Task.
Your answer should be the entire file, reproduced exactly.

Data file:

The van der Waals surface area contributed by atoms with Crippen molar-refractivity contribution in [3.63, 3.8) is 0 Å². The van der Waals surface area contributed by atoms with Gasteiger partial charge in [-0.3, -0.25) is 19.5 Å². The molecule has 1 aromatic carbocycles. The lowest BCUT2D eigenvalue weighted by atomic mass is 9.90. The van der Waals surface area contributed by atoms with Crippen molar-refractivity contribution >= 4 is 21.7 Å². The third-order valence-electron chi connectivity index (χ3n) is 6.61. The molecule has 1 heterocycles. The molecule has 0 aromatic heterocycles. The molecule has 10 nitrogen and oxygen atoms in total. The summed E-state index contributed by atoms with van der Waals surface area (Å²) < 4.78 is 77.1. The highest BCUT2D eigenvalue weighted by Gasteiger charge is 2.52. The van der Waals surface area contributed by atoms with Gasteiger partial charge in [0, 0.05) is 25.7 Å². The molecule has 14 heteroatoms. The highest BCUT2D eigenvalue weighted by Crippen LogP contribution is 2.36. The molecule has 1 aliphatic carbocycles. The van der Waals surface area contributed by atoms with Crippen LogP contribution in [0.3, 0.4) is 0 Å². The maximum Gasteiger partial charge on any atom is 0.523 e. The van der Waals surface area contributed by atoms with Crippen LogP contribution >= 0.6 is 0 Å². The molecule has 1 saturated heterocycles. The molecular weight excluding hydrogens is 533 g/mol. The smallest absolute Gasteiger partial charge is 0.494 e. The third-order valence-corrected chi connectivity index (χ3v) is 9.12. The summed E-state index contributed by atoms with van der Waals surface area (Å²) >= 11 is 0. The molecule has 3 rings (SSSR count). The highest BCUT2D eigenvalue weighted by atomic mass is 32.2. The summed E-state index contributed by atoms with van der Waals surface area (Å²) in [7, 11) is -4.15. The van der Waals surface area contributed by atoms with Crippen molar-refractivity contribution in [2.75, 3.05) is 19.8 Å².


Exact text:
The van der Waals surface area contributed by atoms with Crippen molar-refractivity contribution in [3.63, 3.8) is 0 Å². The van der Waals surface area contributed by atoms with Gasteiger partial charge in [-0.3, -0.25) is 19.5 Å². The molecule has 1 aromatic carbocycles. The lowest BCUT2D eigenvalue weighted by atomic mass is 9.90. The van der Waals surface area contributed by atoms with Crippen molar-refractivity contribution >= 4 is 21.7 Å². The third-order valence-electron chi connectivity index (χ3n) is 6.61. The molecule has 1 heterocycles. The molecule has 0 aromatic heterocycles. The molecule has 10 nitrogen and oxygen atoms in total. The summed E-state index contributed by atoms with van der Waals surface area (Å²) < 4.78 is 77.1. The highest BCUT2D eigenvalue weighted by Gasteiger charge is 2.52. The van der Waals surface area contributed by atoms with Gasteiger partial charge in [0, 0.05) is 25.7 Å². The molecule has 14 heteroatoms. The highest BCUT2D eigenvalue weighted by Crippen LogP contribution is 2.36. The molecule has 1 aliphatic carbocycles. The van der Waals surface area contributed by atoms with Crippen LogP contribution in [0.3, 0.4) is 0 Å². The maximum Gasteiger partial charge on any atom is 0.523 e. The van der Waals surface area contributed by atoms with Crippen LogP contribution >= 0.6 is 0 Å². The molecule has 1 saturated heterocycles. The molecular weight excluding hydrogens is 533 g/mol. The smallest absolute Gasteiger partial charge is 0.494 e. The third-order valence-corrected chi connectivity index (χ3v) is 9.12. The summed E-state index contributed by atoms with van der Waals surface area (Å²) >= 11 is 0. The molecule has 3 rings (SSSR count). The highest BCUT2D eigenvalue weighted by atomic mass is 32.2. The summed E-state index contributed by atoms with van der Waals surface area (Å²) in [7, 11) is -4.15. The van der Waals surface area contributed by atoms with Crippen molar-refractivity contribution in [2.75, 3.05) is 19.8 Å².